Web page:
Courtesy of IFC Midnight
A compelling cold open can’t overcome the lackluster scares throughout “The Wretched” - a new film from the two guys who brought us the zombie flick “Deadheads.” In those opening moments, a babysitter, “35 years ago” the title card reads, stumbles upon a woman chowing down on a child, Pennywise style, and meets their gruesome demise.
Is it a bird? A plane? How about witches for $200 Alex!
To its credit, “The Wretched” features a fair share of practical effects over CGI and is paced in a reasonable manner at only 95 minutes, but you don’t really care about the characters staggering from one scene to the next. This is a classic case of the boy who cried wolf, where a troubled youth stands at the center of the film begging his elders to listen to him, but alas his past makes him untrustworthy and thus more people die.
The script is littered with one pop cultural nod after the other and feels like the poor man’s Stephen King. There are deer skulls, and witches’ logs that must have been left over props from “The Blair Witch Project,” and the Pierce Brothers (the directing duo) don’t try to hide the fact this is probably the millionth tale we’ve seen in this subgenre and doesn’t try to establish any distinguishable features from its predecessors.
Same ole, same ole. And sometimes, that works – in this case, the performers aren’t strong enough to elevate the material.
Not for a lack of trying: Ben (John-Paul Howard) is the troubled boy who is shipped off to his dad’s lakeside estate in Michigan for the summer to earn some extra cash at the local marina. He’s got a busted arm for reasons we don’t understand yet, and when we do find out, it produces no more than an eye-roll. Thankfully, he’s got a whip smart and sarcastic pal, Mallory (Piper Curada) to help acclimate him to the town.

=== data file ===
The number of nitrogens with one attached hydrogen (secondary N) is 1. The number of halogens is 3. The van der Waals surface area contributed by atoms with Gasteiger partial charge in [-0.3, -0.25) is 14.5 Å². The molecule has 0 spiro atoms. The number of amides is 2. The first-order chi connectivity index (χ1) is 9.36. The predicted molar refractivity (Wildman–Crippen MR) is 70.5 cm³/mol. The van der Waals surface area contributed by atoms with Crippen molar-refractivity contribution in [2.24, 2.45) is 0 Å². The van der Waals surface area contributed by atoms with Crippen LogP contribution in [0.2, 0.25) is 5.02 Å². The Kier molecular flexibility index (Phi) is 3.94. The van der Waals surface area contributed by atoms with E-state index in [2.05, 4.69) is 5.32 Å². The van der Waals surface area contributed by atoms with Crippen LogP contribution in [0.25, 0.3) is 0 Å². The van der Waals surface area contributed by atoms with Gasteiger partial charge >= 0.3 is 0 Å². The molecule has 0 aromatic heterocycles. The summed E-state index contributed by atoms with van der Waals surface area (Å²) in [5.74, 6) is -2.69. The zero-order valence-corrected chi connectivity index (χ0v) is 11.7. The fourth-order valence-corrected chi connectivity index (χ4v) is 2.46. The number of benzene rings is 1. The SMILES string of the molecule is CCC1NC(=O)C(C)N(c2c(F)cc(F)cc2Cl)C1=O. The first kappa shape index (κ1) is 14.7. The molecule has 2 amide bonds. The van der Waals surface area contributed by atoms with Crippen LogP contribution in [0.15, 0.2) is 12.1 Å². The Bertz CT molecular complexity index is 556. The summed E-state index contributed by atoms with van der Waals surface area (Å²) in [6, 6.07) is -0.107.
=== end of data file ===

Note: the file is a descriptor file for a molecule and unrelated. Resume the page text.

But after hours, there’s weird happenings going on next door from one of the summer rentals. Enter tattooed mama Abbie (Zarah Mahler) whose idea of killing time is gutting the deer she just ran over. Now enter a demonic entity whose creaky noises could make the hair on a chiropractor stand-up, decides to crawl out of the deer caucus and inhabit Abbie. This doesn’t bode well for her son Dillion (Blane Cockerel) as he’s next up on the chopping block.
Ben begins to fear for Dillion’s life and obsesses over the lore of the entity and starts to see visions in the nearby forest at night. The main proponent of these “witches'' motives is they take over bodies, bend the minds and essentially wipe people’s memory faster than a nebulizer from “Men in Black.” So, if you had a kid, chances are you forgot.
There are a few minor subplots that take shape in “The Wretched” including a hint of romance, teen hazing, and the father’s new girlfriend. Howard does try his best to convey a wide variety of emotions as the plucky hero of the story and he does what he can, though most of it comes across as wooden and less than convincing. “The Wretched” might offer a quick fix for late night horror junkies as the film is streaming on May 1st and opens in select drive-ins across the country. If anything, cheesy horror movies were made for those venues, which might be the only logical way to view this film in its entirety.
I’m not sure about the rest of us.
THE WRETCHED hits streaming and video-on-demand starting Friday May 1st.